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Patrick Murphy unveils criminal justice reform package

in 2017/Top Headlines by

With South Carolina Democratic Representative James Clyburn and New Jersey Senator Cory Booker standing beside him, Jupiter Congressman and U.S. Senate candidate Patrick Murphy unveiled a package of criminal justice reform legislation on Saturday at the Diplomat Hotel in Hollywood.

“Our criminal justice system has been out of balance for too long, and I look forward to working with all Floridians to fix this broken system,” Murphy said. “In the U.S. Senate, I will partner with leaders like Senator Cory Booker, who I’m proud to have stand with me today, to make this a top priority.

“I know that by working with Florida families, we can empower our children to succeed in school, help formerly incarcerated individuals rebuild their lives, and rebuild trust between law enforcement and the communities they protect and serve. Floridians deserve a criminal justice system that is reflective of our values, and this will be a top priority for me in the U.S. Senate.”

Murphy pointed out his criminal justice plan centered around three themes – 1) that everyone has a fair shot in life, 2) that it’s about empowering students, and 3) strengthening communities.

Among the specifics that he’s backing include support for the Democracy Restoration Act, which would automatically restore voting rights for non-violent ex-felons after they have served their time in prison. “It’s a travesty that six million incarcerated people don’t have their voting rights restored,  1.5 million of them,  a quarter of the total are right here in Florida.”

He also supports prison sentencing reforms that include reducing the mandatory minimums for most non-violent drug offenders.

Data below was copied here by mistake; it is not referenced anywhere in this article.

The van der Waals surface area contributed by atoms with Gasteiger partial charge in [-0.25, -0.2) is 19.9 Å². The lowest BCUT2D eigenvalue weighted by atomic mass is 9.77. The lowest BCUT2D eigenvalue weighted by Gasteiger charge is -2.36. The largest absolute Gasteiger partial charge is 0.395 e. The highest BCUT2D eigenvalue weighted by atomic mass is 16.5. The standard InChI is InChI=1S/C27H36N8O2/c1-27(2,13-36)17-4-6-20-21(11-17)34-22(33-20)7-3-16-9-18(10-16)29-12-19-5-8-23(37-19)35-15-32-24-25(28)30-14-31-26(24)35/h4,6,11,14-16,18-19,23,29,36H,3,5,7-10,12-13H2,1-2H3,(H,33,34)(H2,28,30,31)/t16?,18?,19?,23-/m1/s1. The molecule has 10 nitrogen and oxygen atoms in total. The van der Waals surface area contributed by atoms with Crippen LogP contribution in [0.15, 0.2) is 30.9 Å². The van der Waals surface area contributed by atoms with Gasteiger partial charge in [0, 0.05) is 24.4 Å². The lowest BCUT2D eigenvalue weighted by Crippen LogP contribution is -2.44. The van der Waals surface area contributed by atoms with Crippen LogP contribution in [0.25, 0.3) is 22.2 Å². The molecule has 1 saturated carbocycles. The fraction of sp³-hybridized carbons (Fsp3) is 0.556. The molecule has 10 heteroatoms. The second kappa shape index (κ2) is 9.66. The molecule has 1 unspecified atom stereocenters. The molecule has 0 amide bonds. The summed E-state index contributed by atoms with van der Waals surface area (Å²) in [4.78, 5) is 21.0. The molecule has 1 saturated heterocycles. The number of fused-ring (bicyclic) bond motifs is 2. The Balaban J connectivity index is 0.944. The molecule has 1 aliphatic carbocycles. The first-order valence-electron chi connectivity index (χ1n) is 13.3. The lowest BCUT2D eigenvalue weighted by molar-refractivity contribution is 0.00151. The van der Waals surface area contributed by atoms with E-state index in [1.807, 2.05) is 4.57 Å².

And he backs legislation mandating that all police officers be equipped with body cameras (though a bill called the Police CAMERA Act, which would increase funding for states and local governments).

Murphy also is supporting the TRUST (the Tracking Reputations Upgrades Society Trust) Act, which would measure public trust in law enforcement via the National Crime Victimization Survey, which is conducted by the U.S. Census Bureau for the Bureau of Justice Statistics.  That proposed legislation (sponsored by Florida Democrat Corrine Brown) calls for areas where the level of public trust in the police force is problematically low; the Attorney General would submit recommendations to improve confidence in law enforcement and address systemic problems before conflicts escalate.

Mitch Perry has been a reporter with Extensive Enterprises since November of 2014. Previously, he served as five years as the political editor of the alternative newsweekly Creative Loafing. He also was the assistant news director with WMNF 88.5 FM in Tampa from 2000-2009, and currently hosts MidPoint, a weekly talk show, on WMNF on Thursday afternoons. He began his reporting career at KPFA radio in Berkeley. He's a San Francisco native who has now lived in Tampa for 15 years and can be reached at mitch.perry@floridapolitics.com.

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